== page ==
Schooling and ‘Learned Helplessness’ in Northern Nigeria

Tuesday, 17 July 2018
Distributed Paper
Godwin ODOK, Department of Sociology, Federal University, Dutsin-Ma, Katsina State, Nigeria, Nigeria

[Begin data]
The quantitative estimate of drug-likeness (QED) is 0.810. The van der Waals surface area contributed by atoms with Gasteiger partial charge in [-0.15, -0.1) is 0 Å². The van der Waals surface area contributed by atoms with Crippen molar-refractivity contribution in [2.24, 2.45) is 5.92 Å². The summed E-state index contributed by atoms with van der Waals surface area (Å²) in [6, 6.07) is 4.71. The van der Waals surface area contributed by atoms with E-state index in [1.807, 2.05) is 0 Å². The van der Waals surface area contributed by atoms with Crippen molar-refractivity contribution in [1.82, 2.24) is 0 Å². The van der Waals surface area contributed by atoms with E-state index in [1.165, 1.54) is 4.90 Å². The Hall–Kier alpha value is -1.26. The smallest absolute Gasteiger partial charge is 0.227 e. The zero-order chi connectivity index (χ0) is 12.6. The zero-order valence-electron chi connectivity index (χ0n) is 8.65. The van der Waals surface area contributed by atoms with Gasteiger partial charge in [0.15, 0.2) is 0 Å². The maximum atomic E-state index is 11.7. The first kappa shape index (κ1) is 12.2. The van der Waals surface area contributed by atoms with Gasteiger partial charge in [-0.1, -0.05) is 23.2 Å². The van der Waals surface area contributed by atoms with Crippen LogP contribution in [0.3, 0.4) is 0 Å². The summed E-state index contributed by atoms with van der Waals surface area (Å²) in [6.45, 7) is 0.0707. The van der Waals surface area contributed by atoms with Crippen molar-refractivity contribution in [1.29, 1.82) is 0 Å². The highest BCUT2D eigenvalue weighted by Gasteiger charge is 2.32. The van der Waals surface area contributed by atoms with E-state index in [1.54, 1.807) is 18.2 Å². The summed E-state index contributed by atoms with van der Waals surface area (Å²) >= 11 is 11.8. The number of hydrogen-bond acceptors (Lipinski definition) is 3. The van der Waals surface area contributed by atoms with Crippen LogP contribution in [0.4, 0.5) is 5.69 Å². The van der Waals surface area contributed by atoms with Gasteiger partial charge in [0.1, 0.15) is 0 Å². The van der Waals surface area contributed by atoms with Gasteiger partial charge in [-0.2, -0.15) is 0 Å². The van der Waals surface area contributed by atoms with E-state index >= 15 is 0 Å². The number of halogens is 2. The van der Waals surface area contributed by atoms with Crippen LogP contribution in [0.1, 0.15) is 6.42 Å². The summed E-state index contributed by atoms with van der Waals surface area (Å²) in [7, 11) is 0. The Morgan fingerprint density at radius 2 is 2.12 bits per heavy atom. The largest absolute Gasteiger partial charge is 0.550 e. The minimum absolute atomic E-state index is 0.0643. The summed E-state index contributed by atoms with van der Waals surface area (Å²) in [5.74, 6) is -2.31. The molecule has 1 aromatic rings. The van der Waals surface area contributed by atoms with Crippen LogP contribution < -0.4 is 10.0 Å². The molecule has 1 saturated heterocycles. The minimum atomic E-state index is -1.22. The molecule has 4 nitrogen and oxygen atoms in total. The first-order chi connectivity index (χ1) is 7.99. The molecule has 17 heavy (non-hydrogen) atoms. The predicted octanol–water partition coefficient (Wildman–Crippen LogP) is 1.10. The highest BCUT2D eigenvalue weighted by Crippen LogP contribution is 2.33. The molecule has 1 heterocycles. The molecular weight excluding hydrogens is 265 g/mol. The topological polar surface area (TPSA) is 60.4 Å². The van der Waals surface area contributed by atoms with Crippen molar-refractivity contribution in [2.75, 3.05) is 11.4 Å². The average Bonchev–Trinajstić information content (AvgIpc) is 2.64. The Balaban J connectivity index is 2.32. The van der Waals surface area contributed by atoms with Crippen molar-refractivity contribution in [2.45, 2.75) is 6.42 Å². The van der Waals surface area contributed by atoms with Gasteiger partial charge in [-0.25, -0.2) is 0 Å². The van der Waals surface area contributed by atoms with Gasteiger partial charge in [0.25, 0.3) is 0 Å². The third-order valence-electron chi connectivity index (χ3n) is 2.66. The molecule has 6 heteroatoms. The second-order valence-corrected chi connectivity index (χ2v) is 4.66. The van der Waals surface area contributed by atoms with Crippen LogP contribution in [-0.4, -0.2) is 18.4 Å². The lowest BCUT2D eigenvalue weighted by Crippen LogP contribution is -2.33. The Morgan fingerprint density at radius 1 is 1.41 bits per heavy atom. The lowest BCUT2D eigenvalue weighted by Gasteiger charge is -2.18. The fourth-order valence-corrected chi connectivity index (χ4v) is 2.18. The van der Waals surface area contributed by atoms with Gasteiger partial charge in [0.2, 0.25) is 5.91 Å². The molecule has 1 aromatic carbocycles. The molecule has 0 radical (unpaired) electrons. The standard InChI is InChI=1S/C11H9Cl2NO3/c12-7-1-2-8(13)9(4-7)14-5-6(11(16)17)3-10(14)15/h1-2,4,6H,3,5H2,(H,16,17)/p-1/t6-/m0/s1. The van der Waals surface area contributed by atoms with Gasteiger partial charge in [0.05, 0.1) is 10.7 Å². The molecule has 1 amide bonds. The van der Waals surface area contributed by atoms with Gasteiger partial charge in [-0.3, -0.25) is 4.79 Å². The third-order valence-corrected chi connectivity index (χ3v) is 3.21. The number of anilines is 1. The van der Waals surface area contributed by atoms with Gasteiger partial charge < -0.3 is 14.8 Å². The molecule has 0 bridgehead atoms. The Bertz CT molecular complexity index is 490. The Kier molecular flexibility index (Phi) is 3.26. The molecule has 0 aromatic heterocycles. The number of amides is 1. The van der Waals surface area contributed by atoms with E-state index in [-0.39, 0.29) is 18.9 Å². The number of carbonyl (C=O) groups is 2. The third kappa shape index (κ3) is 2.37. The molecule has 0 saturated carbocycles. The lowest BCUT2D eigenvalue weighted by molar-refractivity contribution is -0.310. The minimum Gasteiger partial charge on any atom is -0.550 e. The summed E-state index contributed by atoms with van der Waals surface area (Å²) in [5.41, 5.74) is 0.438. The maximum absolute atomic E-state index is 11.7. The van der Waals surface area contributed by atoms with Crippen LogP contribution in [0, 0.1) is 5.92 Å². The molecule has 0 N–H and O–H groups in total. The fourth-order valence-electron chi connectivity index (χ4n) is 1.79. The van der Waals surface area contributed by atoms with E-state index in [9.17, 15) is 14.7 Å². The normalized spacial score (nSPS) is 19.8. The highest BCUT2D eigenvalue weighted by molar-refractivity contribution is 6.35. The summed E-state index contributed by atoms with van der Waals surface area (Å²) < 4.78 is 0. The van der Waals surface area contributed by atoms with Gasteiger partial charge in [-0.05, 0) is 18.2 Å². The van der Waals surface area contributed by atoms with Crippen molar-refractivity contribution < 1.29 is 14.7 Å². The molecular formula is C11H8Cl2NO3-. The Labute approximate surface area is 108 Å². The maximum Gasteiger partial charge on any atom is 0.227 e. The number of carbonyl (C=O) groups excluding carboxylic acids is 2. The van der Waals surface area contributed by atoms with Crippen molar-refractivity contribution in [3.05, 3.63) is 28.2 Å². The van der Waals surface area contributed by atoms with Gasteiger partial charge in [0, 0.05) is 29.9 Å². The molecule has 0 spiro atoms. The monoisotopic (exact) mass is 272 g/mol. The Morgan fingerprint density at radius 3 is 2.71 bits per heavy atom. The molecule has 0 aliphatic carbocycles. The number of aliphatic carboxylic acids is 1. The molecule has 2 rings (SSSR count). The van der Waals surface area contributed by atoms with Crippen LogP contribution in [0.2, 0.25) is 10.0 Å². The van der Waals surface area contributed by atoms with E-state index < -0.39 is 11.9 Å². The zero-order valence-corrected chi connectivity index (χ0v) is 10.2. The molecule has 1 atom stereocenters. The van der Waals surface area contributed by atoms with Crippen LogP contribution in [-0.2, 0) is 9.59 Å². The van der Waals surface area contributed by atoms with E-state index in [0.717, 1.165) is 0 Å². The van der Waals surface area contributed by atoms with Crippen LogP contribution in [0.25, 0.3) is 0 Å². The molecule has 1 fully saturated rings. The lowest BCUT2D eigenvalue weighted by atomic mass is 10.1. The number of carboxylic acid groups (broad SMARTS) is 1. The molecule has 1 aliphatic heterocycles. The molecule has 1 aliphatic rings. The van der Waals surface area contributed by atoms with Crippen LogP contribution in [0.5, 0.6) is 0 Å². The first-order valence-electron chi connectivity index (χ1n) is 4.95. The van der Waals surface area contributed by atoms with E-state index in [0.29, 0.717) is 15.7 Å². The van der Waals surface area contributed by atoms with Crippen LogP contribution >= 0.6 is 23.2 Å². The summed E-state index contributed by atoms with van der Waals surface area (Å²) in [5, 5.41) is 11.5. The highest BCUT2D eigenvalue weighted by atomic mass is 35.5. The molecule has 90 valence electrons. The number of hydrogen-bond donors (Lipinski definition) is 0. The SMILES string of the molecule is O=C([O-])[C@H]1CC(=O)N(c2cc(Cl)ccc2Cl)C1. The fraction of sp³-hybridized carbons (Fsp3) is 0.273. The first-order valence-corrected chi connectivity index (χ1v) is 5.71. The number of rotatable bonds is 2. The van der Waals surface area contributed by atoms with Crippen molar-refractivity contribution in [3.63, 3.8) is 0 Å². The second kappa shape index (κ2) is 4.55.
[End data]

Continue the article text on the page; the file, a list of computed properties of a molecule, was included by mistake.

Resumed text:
Education largely reflects that aspect of culture that seeks freedom as well as facilitates survival, wealth creation and retention. Within northern Nigeria, western education (Boko) is conceived to have served in imparting wealth creation and earning ability to children of the sarakis and alkalis (aristocratic class), excluding children of the talakawas and mallamis (commoners). In this way, children of the aristocratic class receive a kind of instruction in certain ‘schools’ that enable them climb the social and economic ladder over and above their peers who have a different kind of education in ‘almajiri’ schools that diminishes their social capital and bequeath an estate of ‘learned helplessness’ (insufficiently preparing students to gain skills that help them change their ‘circumstances’ of modern life). Adopting an ethnographic research design consisting of archival investigations, interviews, oral tradition and life histories in Katsina State, the paper examines the social processes of social inequalities within northern Nigeria. The paper concludes that many improvements can still be made to influence social, economic and political processes within northern Nigeria to serve the interest of the majority of the people when almajiri school administrators incorporate critical-life-skills acquisition and self-esteem building subjects that deliver basic skills in reading, calculating, thinking and communicating into the almajiri school system.